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April 4, 2005

Priceline for the Timid: Part VI - Bidding Results

There are two possible outcomes; Priceline can either accept or reject your bid.

Acceptance: Congratulations! Be sure to record your winning bid at Better Bidding, Bidding for Travel, or both (there does not seem to be a collegial relationship between the two sites, so proceed with discretion.) Print out your reservation and you’re all ready. I keep a copy with me as part of my traveling papers and I call the hotel the day before to reconfirm the reservation. I don’t make special requests at this call; I have found that asking nicely at check-in often works. There have been rare horror stories of reservations not acknowledged by the hotel; I have never had a problem.

Rejection comes in three flavors:

The standard bid rejection page states that Priceline couldn’t find you a room at a given price and offers you the opportunity to bid again if you change either the zones you’ll accept, the star level of the hotel, or the dates of your stay. You cannot change only your offer price. That's why free-rebid zones are so important.

Rebid offers and Counter offers: These are similar. A rebid offer says “If you raise your bid by $X right now we will allow you to make the same bid again.” A counteroffer is more concrete; “We could not find you a hotel at $X, but if you raise your price to $Y we will let you purchase your hotel room now.”

There are very few times that you cannot beat a counteroffer or a re-bid offer with a free re-bid, especially if you are more than 72 hours from your hotel stay. Priceline wants you to take their counteroffer or rebid offer because they make more money on it, so the link on the page to regular rebidding is not prominent, it’s simply a text link that says something like “if you would like to change the dates of your stay or the star level, click here”. Look for it, it is there.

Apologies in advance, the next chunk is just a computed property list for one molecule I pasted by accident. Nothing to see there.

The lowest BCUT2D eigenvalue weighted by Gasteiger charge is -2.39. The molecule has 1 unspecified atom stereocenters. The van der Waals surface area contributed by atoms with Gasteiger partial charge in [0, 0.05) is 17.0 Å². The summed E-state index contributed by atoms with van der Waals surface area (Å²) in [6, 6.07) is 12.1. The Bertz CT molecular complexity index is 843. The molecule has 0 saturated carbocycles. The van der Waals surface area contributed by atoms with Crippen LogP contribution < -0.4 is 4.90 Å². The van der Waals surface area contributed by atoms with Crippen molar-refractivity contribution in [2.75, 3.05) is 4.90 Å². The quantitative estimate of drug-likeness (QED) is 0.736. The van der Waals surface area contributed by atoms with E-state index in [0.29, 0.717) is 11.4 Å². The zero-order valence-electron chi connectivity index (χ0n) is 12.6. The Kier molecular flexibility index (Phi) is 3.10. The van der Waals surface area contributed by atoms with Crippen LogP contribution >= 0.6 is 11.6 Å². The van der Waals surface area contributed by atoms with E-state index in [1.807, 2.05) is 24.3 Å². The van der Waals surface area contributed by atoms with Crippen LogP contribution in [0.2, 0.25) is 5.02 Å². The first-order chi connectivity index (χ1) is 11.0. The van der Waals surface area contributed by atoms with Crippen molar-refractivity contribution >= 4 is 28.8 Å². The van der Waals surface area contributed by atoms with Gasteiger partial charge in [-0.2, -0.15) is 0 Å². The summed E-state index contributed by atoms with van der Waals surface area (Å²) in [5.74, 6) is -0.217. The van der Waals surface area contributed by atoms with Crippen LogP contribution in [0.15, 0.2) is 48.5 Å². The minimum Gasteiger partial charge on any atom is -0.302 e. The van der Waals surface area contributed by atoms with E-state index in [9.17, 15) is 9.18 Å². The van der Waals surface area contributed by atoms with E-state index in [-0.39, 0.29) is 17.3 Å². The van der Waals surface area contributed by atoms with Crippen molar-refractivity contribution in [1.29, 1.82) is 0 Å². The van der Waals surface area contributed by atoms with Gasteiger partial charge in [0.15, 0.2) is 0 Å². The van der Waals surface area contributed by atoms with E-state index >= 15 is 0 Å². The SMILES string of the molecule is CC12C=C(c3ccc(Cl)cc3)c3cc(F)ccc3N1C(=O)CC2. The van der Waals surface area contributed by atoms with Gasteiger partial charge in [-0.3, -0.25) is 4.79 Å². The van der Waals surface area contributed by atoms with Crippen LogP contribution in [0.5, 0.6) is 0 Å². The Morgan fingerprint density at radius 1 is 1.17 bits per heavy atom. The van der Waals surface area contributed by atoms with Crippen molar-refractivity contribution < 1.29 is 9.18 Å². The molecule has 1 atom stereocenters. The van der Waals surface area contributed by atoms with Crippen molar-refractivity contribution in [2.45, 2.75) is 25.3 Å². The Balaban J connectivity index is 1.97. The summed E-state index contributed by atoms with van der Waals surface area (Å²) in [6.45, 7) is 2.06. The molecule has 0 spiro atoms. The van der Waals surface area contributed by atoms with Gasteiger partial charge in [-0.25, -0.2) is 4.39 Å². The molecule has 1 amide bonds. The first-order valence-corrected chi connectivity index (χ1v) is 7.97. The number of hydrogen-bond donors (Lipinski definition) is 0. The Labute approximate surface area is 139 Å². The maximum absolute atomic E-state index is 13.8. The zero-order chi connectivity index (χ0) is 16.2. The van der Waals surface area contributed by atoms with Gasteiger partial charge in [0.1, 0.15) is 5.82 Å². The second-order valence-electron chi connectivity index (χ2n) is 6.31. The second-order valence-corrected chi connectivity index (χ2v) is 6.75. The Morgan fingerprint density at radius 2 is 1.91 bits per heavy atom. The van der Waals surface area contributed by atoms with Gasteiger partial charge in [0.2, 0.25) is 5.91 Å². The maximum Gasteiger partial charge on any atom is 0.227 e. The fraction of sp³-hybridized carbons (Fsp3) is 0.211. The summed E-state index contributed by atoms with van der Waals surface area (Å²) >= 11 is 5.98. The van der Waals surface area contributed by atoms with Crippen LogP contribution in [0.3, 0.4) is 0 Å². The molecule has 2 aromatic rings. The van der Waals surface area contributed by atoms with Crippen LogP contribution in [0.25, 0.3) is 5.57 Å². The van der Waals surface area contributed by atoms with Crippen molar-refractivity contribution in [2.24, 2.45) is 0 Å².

Say my Washington DC offer for $50 was rejected outright. I rebid by ticking one of the free rebid zones (Alexandria-Mt. Vernon, Alexandria-Pentagon, Arlington, Crystal City and Springfield) and raising our price. We have five free re-bids, right? No, if you’re willing to be patient, you have several more.

You could simply tick a new rebid zone with each new bid, i.e, Georgetown + Alexandria-Mt. Vernon, then Georgetown + Alexandria-Mt. Vernon + Alexandria-Pentagon, etc.

Expanded rebidding involves closing your browser entirely and starting a completely new bidding session after each bid. So you would bid Georgetown + Alexandria-Mt. Vernon, close your browser, start a new session and bid Georgetown + Alexandria-Pentagon, close your browser, start a new session and bid Georgetown + Arlington, etc.

So with target zone “A” and five potential rebid zones B-F you would bid:

That’s 25 rebids and I may have missed some permutations.

So for Georgetown, I could bid up $1 a time from my starting bid of $50 to my maximum bid of $75.

Caution: Closing your browser and starting a new session can take over a minute. By the time you’ve done this about six times, you may be ready to accept any offer out of sheer impatience. You may wish to jump by larger intervals from a real lowball figure and smaller intervals when you think you’re coming close to a target price.

A counterbid offer means there’s inventory to be had; often in striking range. The distance from your bid to the counteroffer is an imperfect clue, but does give you an idea. Here are some recent examples. On a bid in London-Kensington for $75 I got a counter offer of $98 and got the hotel at $85. A Heathrow bid for $50 got a counter offer of $66; I got it at $59. A London-Mayfair bid of $100 got a counter offer of $151. I did not take the offer, but someone with the same dates as mine was successful at $135. Make your strategy based on how much you can – and are willing – to rebid.

Posted by Leigh Witchel at April 4, 2005 6:27 PM

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I have to say this looks like my son's math homework -- they're studying probability.

Posted by: sandi k at April 6, 2005 5:14 PM

Hi, nice tips on PL!

Please see here -- you can get 32 bids for your A-F example.

Posted by: ny1er at May 6, 2005 7:22 AM

Posted by: ny1er at May 6, 2005 7:23 AM

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